Originally Posted By: Gino Conner
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The service conductors that you are referring to can be aluminum or copper. In my area, most are aluminum. Some areas may require copper. In an area where either is acceptable cost will probably be the deciding factor as copper is more expensive than aluminum.
You are on the right track with your thinking. In dwelling units your 240/120 appliances are usually kitchen stove and clothes dryer. Both usually use the 240v that is available between the two power phases to power the current demanding heating elements, and the lower 120v to power the control circuitry, lamps, clocks, etc.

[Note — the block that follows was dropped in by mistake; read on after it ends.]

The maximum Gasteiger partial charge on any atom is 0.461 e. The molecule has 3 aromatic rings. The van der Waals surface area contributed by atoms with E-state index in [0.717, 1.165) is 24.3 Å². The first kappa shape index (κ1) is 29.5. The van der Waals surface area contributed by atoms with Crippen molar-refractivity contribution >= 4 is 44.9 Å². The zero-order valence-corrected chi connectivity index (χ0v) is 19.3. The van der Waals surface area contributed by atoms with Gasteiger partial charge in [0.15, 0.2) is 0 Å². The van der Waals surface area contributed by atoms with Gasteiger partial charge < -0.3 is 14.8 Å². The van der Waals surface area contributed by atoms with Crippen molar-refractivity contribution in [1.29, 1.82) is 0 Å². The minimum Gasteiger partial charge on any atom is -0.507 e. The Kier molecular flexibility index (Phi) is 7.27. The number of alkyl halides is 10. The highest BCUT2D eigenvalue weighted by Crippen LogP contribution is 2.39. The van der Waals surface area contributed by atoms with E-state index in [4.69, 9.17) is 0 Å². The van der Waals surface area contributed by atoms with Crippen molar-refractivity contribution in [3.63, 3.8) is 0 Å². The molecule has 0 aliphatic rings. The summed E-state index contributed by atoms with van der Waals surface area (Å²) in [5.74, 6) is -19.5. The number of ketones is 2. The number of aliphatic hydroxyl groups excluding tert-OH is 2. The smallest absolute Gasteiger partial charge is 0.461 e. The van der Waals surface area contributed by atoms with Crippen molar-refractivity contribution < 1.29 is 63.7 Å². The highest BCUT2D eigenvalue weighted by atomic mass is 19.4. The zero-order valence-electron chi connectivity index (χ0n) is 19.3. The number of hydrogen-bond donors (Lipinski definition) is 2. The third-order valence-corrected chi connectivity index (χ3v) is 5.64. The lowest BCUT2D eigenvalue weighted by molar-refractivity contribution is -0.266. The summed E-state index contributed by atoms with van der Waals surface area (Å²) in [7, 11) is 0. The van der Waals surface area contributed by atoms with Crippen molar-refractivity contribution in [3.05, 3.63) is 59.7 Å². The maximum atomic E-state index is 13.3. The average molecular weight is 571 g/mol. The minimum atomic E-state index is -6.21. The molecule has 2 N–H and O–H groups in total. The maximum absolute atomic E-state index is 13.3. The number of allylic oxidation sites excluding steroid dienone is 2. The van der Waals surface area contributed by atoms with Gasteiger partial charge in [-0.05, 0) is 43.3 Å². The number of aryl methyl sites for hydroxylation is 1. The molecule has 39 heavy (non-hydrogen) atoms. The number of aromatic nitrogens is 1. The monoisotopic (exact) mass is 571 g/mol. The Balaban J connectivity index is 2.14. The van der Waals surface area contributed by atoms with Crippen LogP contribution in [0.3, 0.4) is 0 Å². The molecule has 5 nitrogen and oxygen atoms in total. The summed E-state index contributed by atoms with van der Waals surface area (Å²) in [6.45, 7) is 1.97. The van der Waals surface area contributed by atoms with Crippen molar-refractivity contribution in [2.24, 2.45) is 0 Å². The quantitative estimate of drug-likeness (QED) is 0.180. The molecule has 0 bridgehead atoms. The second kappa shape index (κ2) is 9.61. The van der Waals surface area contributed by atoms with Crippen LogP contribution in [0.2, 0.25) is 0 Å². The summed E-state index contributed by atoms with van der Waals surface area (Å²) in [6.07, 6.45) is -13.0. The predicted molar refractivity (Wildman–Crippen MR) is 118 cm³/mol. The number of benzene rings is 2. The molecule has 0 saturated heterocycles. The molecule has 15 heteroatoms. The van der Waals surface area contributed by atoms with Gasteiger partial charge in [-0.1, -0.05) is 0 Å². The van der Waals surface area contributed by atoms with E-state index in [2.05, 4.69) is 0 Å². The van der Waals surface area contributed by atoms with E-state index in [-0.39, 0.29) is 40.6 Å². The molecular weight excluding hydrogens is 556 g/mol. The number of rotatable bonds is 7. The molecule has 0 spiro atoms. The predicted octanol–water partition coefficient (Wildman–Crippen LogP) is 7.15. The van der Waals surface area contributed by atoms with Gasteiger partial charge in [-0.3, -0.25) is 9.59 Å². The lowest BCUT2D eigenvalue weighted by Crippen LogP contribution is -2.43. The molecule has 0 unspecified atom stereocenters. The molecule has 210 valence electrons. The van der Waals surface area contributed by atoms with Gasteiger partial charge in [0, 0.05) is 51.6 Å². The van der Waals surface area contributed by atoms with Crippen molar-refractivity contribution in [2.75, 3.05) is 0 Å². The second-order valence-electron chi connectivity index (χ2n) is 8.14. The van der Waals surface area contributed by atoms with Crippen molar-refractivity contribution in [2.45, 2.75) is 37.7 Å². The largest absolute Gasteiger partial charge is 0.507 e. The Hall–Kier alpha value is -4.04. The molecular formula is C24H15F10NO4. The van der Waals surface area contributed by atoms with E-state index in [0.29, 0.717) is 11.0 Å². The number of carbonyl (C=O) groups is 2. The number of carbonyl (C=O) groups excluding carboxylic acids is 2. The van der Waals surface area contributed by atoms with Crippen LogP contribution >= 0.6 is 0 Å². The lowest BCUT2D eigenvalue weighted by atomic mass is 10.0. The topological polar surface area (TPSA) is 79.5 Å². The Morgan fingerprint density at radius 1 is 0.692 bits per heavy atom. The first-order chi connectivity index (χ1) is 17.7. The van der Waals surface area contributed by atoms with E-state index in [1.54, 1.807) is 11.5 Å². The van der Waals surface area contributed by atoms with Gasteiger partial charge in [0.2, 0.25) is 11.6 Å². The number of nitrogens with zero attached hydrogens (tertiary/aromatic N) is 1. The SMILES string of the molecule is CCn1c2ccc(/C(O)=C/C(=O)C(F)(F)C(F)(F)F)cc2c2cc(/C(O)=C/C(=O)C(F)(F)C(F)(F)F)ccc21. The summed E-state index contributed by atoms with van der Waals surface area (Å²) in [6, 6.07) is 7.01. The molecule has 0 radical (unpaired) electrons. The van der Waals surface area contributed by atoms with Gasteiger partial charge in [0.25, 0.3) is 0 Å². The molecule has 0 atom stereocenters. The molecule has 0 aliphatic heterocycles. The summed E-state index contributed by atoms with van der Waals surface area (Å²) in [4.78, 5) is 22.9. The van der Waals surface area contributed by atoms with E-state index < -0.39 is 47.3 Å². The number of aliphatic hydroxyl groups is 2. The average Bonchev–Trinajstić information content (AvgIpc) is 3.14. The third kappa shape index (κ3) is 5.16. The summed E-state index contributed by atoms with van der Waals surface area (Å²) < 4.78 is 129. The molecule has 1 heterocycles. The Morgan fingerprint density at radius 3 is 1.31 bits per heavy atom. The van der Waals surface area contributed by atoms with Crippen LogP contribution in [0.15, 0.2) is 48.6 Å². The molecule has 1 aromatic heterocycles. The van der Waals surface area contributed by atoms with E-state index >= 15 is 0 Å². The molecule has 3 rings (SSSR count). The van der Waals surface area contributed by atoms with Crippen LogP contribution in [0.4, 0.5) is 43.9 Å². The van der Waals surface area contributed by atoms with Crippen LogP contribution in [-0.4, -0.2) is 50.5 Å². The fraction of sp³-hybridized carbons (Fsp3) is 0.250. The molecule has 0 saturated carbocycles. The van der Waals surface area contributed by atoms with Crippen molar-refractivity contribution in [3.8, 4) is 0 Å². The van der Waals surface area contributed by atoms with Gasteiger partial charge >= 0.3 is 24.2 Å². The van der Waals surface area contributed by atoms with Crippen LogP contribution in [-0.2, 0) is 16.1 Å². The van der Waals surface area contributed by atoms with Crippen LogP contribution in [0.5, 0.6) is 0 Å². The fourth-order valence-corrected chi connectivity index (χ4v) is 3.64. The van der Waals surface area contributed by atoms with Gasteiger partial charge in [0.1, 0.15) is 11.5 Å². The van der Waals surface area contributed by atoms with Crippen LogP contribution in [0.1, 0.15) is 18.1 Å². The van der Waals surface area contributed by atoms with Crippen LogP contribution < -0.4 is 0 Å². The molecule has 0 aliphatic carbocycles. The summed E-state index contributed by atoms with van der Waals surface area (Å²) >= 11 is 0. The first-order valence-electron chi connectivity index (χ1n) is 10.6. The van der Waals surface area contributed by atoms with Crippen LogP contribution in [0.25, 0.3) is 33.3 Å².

There are other appliances that can require 240/120. For example, I have a GE Advantium Microwave oven in my kitchen that requires a 240/120v 30a circuit because in addition to conventional microwave cooking it also has upper and lower heating lamps (Quartz Iodine I believe) to cook significantly faster and allows for browning.
There are also appliances that require 240v only. Two commonly found examples are central air conditioning system condenser units and heat pumps.
Does this help to answer your questions?